At the same time, a number of different types of suits were introduced, to be worn for special occasions. Dinner and smoking jackets became fashionable, as much as the tweed walking suit and the Norfolk hunting jacket.

Despite those numerous variants of the suit, this garment was still considered to feature aspects of uniformity. Tim Edwards argues, that this notion only emerged in contrast to the rapid developments of woman’s fashion at the beginning of the 20th century. From the corset to Dior’s New Look, the female fashion experienced great changes in solely thirty years.

As an answer to those changes the Men’s Dress Reform Party was set in 1929, to loosen the discomfort and dullness of the suit of that time.  The move towards more casualty in male dressing did not have a chance to take place, neither the persistence of the Party, which collapsed in 1937. Those circumstances “highlighted the strength of convention still evident in men’s dress, particularly where work was concerned, and perhaps more importantly the impasse in surpassing the suit as the perfect outfit for many meaningful or formal function. It also exposed the suit’s associations of intense masculinity, of grown-up-ness, and indeed of manhood”, (Edwards, 1997: 20).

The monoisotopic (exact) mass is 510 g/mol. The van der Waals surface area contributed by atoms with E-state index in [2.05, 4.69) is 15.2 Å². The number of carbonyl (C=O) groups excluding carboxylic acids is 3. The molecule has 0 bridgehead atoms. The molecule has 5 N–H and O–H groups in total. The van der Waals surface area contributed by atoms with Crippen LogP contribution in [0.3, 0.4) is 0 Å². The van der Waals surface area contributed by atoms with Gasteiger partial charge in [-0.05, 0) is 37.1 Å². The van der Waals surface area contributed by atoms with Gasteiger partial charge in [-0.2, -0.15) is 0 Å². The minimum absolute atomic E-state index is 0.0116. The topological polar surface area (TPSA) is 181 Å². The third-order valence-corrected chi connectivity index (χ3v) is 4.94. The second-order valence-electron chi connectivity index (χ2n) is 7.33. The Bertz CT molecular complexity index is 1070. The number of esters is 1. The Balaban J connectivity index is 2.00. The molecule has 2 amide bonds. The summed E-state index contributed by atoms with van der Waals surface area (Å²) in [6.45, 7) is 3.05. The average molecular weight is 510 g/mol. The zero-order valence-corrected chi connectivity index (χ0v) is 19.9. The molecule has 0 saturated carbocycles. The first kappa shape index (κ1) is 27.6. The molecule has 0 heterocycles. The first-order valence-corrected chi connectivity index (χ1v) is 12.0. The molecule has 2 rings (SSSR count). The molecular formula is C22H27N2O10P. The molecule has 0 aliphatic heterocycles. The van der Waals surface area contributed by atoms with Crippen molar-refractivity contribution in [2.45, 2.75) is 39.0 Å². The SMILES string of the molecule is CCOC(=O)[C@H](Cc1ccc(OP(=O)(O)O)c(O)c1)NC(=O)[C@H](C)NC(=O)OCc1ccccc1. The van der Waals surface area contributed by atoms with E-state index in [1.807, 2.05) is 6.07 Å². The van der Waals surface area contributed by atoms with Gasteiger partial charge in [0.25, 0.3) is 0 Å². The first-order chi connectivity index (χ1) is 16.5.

Instead of a casual outfit, a lounge suit appeared, for the gentlemen to lounge, and showed a contrast to a work suit, abandoning the waistcoat. “It is interesting to note that the lounge suit has since lost this significance, as it is commonly worn to work or in the evening, as the workplace and transport to it are now cleaner and warmer, whilst a variety of other more casual clothes are often worn at home”, (Edwards, 1997: 20). 

Anne Hollander suggests, that those new abstract shapes, to be found in modern suits, responded to the modern abstract art of the 20th century. Hollander further notes, that technological and also economic progresses were used in a mode to preserve the character of men’s tailored suits, turning it into a flexible, easily available garment.

 Amongst other factors, it is the structure of the suit that through its unique idea of the complete envelope for the body, with separate flexible and layered pieces, contributed to the persistence of the garment. “Arms, legs and trunk are visibly indicated but not tightly fitted, so that largely movements of the trunk or limbs do not put awkward strain on seams or fastenings and the lumps and bumps of the individual body’s surface are harmoniously glossed over, never emphatically modelled”, (Hollander, 1994: 8). The individual parts of the suit allow free movement and mobility, by simply overlapping each other, avoiding any interruption in the linearity of the suit, which might have been caused by sudden dash. “The costume is thus socially formal and informal at the same time, obedient to the flow of circumstances”, (Hollander, 1994: 8f).